After lunch, the first discussion session took place lead by C. Miller. The review of the current status showed that remarkable progress had taken place since the beginning of the program, but that much synthesis remained to be done to reach the program goals. Following the afternoon break, several more oral presentations were made. The last was a description of a new kriging program that has been developed by D. Chu to assist program science investigators analyze and display their data.
After the talks, several groups assembled in breakout rooms to discuss scientific issues of mutual interest. One involved the relationship between measurements made during the GLOBEC years and the longer term events taking place in the Northwestern Atlantic and other parts of the North Atlantic associated with the NAO.
A second very nice buffet dinner was provided by the National Academy staff beginning about 1800 after which the physical oceanographers got together to discuss topics which were now of primary interest to the group. They were joined by a number of biologists who were interested in hearing the discussions.
The third day (Wednesday) began with the first of two discussion sections. B. Beardsley lead off by summarizing the results of the previous nights discussion. A number of "hot topics" were the focus of discussion and were clearly relevant to the tasks associated with the integration and synthesis of data which is envisioned to take place in Phase IV of the program.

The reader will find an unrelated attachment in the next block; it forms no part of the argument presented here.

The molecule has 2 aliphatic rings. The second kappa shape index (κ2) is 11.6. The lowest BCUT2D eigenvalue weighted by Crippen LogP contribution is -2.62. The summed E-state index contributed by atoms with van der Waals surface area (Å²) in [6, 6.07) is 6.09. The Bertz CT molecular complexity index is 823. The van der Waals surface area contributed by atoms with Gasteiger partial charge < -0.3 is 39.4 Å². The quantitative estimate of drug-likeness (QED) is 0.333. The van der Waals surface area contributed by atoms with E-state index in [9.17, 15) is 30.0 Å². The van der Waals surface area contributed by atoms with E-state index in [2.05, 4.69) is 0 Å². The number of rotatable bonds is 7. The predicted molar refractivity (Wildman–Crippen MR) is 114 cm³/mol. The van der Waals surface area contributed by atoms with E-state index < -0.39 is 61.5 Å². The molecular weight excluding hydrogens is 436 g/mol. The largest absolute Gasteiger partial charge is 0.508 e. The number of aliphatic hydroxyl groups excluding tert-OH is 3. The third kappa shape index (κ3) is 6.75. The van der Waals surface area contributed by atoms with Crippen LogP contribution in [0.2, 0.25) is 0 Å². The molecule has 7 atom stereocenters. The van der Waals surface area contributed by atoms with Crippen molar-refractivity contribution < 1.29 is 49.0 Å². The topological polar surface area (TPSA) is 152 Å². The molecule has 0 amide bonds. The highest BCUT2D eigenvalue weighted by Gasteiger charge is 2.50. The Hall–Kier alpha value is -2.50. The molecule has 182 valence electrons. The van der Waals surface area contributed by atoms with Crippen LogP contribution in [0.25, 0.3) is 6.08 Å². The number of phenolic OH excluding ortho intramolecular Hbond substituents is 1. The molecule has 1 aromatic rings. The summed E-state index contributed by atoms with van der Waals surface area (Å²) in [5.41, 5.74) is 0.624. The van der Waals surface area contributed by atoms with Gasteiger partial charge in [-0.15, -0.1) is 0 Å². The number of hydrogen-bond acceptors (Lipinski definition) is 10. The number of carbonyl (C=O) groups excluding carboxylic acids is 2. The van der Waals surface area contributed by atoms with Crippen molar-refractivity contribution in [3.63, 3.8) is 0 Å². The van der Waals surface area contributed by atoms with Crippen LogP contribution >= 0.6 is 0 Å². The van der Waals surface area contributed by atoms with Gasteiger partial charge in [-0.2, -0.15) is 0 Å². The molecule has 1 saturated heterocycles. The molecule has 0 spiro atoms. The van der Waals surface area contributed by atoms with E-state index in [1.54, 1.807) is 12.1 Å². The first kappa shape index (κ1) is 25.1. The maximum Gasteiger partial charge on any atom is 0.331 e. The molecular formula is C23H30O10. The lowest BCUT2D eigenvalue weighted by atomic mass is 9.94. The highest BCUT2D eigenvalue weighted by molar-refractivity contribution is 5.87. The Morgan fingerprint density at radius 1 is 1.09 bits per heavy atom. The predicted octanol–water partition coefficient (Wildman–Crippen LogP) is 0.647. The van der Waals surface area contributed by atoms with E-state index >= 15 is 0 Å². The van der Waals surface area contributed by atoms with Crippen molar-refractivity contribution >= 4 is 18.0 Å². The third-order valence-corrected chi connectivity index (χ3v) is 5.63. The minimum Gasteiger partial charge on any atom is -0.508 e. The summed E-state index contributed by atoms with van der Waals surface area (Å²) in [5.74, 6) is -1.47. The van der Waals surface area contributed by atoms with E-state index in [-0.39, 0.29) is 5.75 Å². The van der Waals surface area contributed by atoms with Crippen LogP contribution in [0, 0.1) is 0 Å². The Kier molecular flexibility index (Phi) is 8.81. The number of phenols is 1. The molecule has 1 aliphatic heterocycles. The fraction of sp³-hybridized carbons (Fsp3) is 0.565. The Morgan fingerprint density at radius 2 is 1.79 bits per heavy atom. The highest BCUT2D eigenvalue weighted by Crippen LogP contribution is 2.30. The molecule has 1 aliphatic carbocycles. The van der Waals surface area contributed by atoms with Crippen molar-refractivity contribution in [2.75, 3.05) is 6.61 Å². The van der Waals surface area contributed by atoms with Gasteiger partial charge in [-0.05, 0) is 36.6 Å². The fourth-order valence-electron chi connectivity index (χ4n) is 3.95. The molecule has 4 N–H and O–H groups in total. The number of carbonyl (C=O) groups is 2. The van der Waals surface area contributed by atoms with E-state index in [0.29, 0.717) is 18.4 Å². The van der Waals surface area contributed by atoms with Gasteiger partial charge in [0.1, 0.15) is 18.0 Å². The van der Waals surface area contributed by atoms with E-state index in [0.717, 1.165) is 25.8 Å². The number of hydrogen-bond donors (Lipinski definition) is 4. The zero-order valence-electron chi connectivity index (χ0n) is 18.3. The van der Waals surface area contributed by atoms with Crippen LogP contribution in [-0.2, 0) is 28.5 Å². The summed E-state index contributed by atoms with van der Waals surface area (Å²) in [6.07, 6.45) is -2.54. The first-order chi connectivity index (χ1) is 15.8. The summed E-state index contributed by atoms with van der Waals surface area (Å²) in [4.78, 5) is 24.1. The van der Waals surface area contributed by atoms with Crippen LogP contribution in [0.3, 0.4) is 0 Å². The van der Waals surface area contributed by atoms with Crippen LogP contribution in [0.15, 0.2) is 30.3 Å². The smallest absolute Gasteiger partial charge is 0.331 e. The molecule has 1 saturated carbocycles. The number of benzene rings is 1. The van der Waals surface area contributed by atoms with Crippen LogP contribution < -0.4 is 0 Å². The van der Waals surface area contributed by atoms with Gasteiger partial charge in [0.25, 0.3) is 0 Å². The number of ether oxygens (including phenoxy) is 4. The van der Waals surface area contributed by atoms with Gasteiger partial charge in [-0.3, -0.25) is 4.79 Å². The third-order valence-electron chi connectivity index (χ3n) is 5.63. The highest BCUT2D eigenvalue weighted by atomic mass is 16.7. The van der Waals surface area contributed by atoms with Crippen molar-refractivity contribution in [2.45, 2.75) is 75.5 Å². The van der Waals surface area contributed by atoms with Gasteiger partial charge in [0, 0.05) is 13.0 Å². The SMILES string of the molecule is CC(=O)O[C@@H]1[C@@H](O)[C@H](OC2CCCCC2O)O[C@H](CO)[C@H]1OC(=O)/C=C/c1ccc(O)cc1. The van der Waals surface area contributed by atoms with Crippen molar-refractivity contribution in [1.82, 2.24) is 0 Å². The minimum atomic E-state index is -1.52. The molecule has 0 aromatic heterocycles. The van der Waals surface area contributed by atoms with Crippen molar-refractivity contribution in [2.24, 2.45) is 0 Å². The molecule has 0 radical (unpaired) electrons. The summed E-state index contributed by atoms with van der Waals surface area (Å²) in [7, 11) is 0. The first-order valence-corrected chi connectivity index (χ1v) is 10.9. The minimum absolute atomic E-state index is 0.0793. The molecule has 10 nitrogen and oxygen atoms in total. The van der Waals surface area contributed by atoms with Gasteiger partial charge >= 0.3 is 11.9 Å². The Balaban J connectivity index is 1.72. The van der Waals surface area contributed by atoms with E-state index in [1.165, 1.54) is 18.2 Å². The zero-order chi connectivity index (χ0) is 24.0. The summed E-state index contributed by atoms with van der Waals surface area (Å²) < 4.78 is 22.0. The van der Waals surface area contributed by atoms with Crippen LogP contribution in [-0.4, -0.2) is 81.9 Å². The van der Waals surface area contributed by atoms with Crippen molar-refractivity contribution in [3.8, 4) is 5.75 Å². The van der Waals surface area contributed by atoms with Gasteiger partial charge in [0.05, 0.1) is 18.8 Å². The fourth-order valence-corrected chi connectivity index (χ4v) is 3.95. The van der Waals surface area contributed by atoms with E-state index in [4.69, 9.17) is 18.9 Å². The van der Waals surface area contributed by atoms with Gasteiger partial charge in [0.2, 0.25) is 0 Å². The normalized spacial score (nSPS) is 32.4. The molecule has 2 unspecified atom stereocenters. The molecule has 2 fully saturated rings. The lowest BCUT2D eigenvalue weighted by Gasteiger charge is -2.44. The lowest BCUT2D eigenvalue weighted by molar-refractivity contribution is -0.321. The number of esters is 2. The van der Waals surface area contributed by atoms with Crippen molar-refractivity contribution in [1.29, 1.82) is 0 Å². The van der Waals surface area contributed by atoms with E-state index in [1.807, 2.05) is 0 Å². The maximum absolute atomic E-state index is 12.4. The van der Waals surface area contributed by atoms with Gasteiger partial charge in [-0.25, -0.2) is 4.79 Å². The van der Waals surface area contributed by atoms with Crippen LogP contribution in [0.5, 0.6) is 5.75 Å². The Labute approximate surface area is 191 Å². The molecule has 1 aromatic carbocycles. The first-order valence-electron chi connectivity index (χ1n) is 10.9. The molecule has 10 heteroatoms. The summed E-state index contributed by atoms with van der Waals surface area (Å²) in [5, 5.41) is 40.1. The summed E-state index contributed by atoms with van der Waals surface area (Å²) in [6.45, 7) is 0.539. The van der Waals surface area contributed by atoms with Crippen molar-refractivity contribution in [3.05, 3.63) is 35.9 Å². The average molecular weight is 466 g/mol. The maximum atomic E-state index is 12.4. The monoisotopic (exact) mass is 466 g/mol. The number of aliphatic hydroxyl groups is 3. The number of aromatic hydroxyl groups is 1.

Following the break, L. Incze lead the group in thinking about how future work in the Gulf of Maine and Georges Bank region might be organized. The need for Long-Term Ecosystem Research (LTER) to provide a base of information for regional assimilative modeling provided the main focus of the discussions.
The afternoon of the third day began in plenary session to continue elements of the morning discussions. Smaller groups formed breakout groups to continue planning for analyses of data and data synthesis.
The meeting ended about 1700 on 10 November 1999.